Written by Barbara Kapenuka and Eddah Nyirenda, Outreach Workers, Pakachere Institute for Health & Development Communication
In August 2017, the LINKAGES Malawi project team sat in the conference room at Pakachere, a local implementing partner in Malawi. Key to the discussion that day was learning how to develop abstracts. This was new for most of us as outreach workers. Prior to the session, we assumed abstract writing was a task for scientists and other technical workers, but not us. As we sat there, however, we decided to challenge ourselves and develop an abstract. With support from the LINKAGES team, we came up with ideas that we later developed into two full abstracts to submit to ICASA 2017. One of the abstracts highlighted the gains in care and treatment for female sex workers following the introduction of peer navigation. The second abstract was on the impact of intensive peer outreach in reducing the prevalence of sexually transmitted infections among sex workers.
Getting the good news
One day, we opened our computers and were excited to find emails from the organizers of the conference. Both of our abstracts had been accepted for poster presentations. Our excitement was strong, but a looming question remained: where we would find the financial support to travel to Abidjan? It was not long after receiving the communication on our posters that we also received even better news; we both had been awarded partial scholarships covering accommodation and part of registration. Despite this exciting news, we still did not have air tickets. We requested support from LINKAGES and then started hoping and waiting. There were times when we almost gave up, but we both got passports to make sure that we were ready for travel if things were to work out. A few weeks before the conference, we were told that LINKAGES was supporting our travel and visas. Saying that we were excited would be an understatement. We were overwhelmed with the prospect of traveling internationally and attending our first ever international conference, especially in an area that is very dear to our hearts.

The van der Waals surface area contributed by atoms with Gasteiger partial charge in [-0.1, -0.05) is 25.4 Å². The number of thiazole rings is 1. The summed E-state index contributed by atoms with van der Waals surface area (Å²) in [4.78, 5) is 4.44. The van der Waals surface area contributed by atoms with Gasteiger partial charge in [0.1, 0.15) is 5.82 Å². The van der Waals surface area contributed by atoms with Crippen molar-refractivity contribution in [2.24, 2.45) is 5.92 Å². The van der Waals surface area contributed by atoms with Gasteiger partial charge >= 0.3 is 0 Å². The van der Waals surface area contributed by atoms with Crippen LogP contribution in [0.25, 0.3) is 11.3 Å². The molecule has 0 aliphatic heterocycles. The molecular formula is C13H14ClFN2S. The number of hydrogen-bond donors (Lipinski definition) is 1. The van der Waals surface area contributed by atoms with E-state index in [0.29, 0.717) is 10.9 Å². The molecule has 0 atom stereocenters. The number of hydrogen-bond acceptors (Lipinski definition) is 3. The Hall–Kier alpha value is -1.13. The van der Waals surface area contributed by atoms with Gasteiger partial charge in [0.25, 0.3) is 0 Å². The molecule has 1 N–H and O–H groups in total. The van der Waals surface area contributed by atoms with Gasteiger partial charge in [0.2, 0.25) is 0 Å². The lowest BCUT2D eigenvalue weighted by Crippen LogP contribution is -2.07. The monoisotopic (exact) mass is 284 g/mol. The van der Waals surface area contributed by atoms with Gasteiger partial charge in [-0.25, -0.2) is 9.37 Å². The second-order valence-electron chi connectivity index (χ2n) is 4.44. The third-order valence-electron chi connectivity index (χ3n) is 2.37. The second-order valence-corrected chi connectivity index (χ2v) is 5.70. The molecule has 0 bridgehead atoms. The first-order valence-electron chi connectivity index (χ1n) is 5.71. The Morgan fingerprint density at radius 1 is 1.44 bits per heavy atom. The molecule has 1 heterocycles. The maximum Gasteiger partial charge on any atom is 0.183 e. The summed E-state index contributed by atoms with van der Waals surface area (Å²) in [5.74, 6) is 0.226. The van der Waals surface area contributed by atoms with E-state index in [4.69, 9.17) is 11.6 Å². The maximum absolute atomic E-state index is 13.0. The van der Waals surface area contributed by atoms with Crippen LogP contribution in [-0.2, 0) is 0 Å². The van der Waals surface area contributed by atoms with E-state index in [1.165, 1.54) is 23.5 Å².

We traveled to Abidjan, Cote d’Ivoire, on December 3rd and arrived in the late afternoon the next day. We were welcomed with hot, humid air and people who could not understand us even when we spoke English. Abidjan turned out to be one of the most vibrant cities we had ever been to.
We arrived at the venue the next morning refreshed and ready for the conference. We registered, got our name tags, and sat with our team to select the sessions that would be most applicable to our work. We then toured the venue to familiarize ourselves with the place; it was so beautiful and majestic. The community village was the most thrilling place, with loud music, dancing, and even a condom campaign going on.
The first session we attended was on PrEP for women. There were also members of key populations in the group and it was a lively session. PrEP is not a topic that we were very familiar with. Therefore, it was great to learn about some of the work that is happening in other countries like Kenya and South Africa. We learned that PrEP is a great tool for HIV prevention, which led us to wonder why we do not have access to it in our country.
Each day of the conference started with the main plenary. One of the most interesting sessions that we attended addressed issues on lack of involvement of young girls and adolescent women in the fight against HIV at the program level. Lillian Nworeko made a passionate plea asking for involvement of young women not just as beneficiaries, but as active agents for their own change. Another issue that came up during the main plenary was the need to develop strategies that ensure key populations are not lost to follow up after they have been diagnosed with HIV.
On Thursday, December 8th, we woke up very early to get to the conference venue on time for our posters. This was the most exciting day for us as we got the chance to showcase our work under the LINKAGES project through our posters. What was most exciting was the interest that many participants had in our work. Some of them wanted to know how we were enrolling so many sex workers in the program and what strategies we were using to keep them in services across the cascade. Our poster on structural barriers also received feedback and questions. People wanted to understand what systems were in place under LINKAGES that help us to effectively respond to cases of violence. It was such a pleasure and honor to stand next to our posters, interact with people, and respond to questions. This was our greatest highlight of ICASA 2017.
We learned so much at the conference. Most importantly, we learned that we have the capacity to present the work we do and share about this exciting project with others. We returned home with motivation to work hard so we can have more opportunities to share the work of LINKAGES Malawi and Pakachere in the future.